The 34 Most Important Customer Service Skills You Need To Have
Customer service skills are the cornerstone of every successful business. Learn ...
Harry Gordon Selfridge, the founder of Selfridges department store in London, is famously credited with saying, “The customer is always right.” Regardless of Selfridge’s original intention, we usually think of that phrase when dealing with an irate customer. While the adage may be true most of the time, sometimes customers get bent out of shape for all the wrong reasons. And regardless of whether the person is actually right or wrong, you are going to have to deal with angry customers at your restaurant.
But what’s the best way to defuse the situation without completely alienating your customer? The experts at Sling will answer that question. In this article, we’ll show you how to deal with angry customers at your restaurant and reveal 15 simple strategies for handling any problem you may face.
The most common response to an angry customer is to evaluate the merit of the complaint. Essentially, you want to know if their emotion is justified. This response is so ingrained in your human nature that you might not even know it’s happening.
But the best way to deal with an angry customer at your restaurant is to put that response aside and assume that the person has a right to be angry.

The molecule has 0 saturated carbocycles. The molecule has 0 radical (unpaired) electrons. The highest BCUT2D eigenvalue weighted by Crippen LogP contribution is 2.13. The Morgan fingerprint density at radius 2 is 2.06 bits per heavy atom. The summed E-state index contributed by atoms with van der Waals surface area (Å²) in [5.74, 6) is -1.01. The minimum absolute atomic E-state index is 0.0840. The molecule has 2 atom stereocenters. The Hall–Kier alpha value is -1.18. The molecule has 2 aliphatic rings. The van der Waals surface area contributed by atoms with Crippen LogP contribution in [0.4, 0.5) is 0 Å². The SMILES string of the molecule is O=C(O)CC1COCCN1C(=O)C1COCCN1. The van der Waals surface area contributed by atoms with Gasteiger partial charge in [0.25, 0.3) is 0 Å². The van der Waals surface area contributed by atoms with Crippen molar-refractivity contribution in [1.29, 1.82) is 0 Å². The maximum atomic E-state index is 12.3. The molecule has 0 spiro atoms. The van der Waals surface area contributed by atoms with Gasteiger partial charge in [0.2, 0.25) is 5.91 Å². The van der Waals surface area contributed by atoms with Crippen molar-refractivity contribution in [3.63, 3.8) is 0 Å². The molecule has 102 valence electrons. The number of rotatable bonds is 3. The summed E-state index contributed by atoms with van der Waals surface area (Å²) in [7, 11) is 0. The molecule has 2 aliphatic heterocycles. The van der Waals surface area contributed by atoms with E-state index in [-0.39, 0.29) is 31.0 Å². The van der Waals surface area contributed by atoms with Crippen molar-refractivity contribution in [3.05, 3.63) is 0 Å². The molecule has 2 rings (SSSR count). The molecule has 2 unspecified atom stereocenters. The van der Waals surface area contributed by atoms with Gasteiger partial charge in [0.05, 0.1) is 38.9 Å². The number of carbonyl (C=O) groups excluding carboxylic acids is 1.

Do your best to remain calm at all times. You will gain nothing by getting angry and yelling back. In fact, allowing your emotions to get the better of you may lead to more problems—and could even cost you your job.
If you feel your anger rising, take deep breaths in through your nose and out through your mouth. This will help keep your body as relaxed as possible.
Sometimes, an angry customer at a restaurant may not be looking for a solution. Instead, they just want to be heard. Unfortunately, they don’t know any other way than to yell and scream.
Instead of trying to calm the customer down—which may lead to even more yelling—take them somewhere private (if possible) and let them vent. When they’ve gotten it all out and hopefully calmed down, you can begin to set matters right.
While the angry customer is talking, listen attentively and try to pick out the important points. When they’re finished, summarize their complaint and ask any follow-up questions to clarify. Remember, an angry customer often just wants to be heard. You can defuse many a problem just by listening to what the customer has to say.
This one may be difficult to do in the face of an angry customer at your restaurant, but keep in mind that they are not angry with you specifically. They are unhappy with your product or the quality of your service, so don’t take it personally.
When you realize that the customer’s anger isn’t directed at you, it’s easier to remain calm and really hear what the person has to say.
When it’s your turn to speak, do so with a soft tone of voice. This will help to further reduce the anger the customer feels. If you raise your voice, the customer is going to get defensive again.
Show angry customers that you understand their feelings and point of view by expressing sympathy for the issue. Doing so in a respectful way can go a long way toward resolving the problem.